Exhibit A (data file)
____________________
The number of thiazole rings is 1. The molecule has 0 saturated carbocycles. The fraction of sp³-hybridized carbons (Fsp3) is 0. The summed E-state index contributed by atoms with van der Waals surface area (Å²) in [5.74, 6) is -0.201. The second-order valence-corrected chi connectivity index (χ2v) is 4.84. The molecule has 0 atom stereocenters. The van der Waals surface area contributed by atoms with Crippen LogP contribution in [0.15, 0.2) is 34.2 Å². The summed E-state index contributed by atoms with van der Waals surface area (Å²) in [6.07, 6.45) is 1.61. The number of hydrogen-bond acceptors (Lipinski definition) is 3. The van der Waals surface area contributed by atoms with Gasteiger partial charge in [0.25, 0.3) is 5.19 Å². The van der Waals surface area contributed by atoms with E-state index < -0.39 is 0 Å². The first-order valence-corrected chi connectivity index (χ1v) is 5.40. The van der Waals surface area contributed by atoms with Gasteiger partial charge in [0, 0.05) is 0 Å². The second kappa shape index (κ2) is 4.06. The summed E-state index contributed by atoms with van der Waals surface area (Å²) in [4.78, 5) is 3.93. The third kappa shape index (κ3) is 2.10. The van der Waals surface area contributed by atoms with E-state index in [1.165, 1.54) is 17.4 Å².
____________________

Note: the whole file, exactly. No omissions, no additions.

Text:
The number of thiazole rings is 1. The molecule has 0 saturated carbocycles. The fraction of sp³-hybridized carbons (Fsp3) is 0. The summed E-state index contributed by atoms with van der Waals surface area (Å²) in [5.74, 6) is -0.201. The second-order valence-corrected chi connectivity index (χ2v) is 4.84. The molecule has 0 atom stereocenters. The van der Waals surface area contributed by atoms with Crippen LogP contribution in [0.15, 0.2) is 34.2 Å². The summed E-state index contributed by atoms with van der Waals surface area (Å²) in [6.07, 6.45) is 1.61. The number of hydrogen-bond acceptors (Lipinski definition) is 3. The van der Waals surface area contributed by atoms with Gasteiger partial charge in [0.25, 0.3) is 5.19 Å². The van der Waals surface area contributed by atoms with E-state index < -0.39 is 0 Å². The first-order valence-corrected chi connectivity index (χ1v) is 5.40. The van der Waals surface area contributed by atoms with Gasteiger partial charge in [0, 0.05) is 0 Å². The second kappa shape index (κ2) is 4.06. The summed E-state index contributed by atoms with van der Waals surface area (Å²) in [4.78, 5) is 3.93. The third kappa shape index (κ3) is 2.10. The van der Waals surface area contributed by atoms with E-state index in [1.165, 1.54) is 17.4 Å².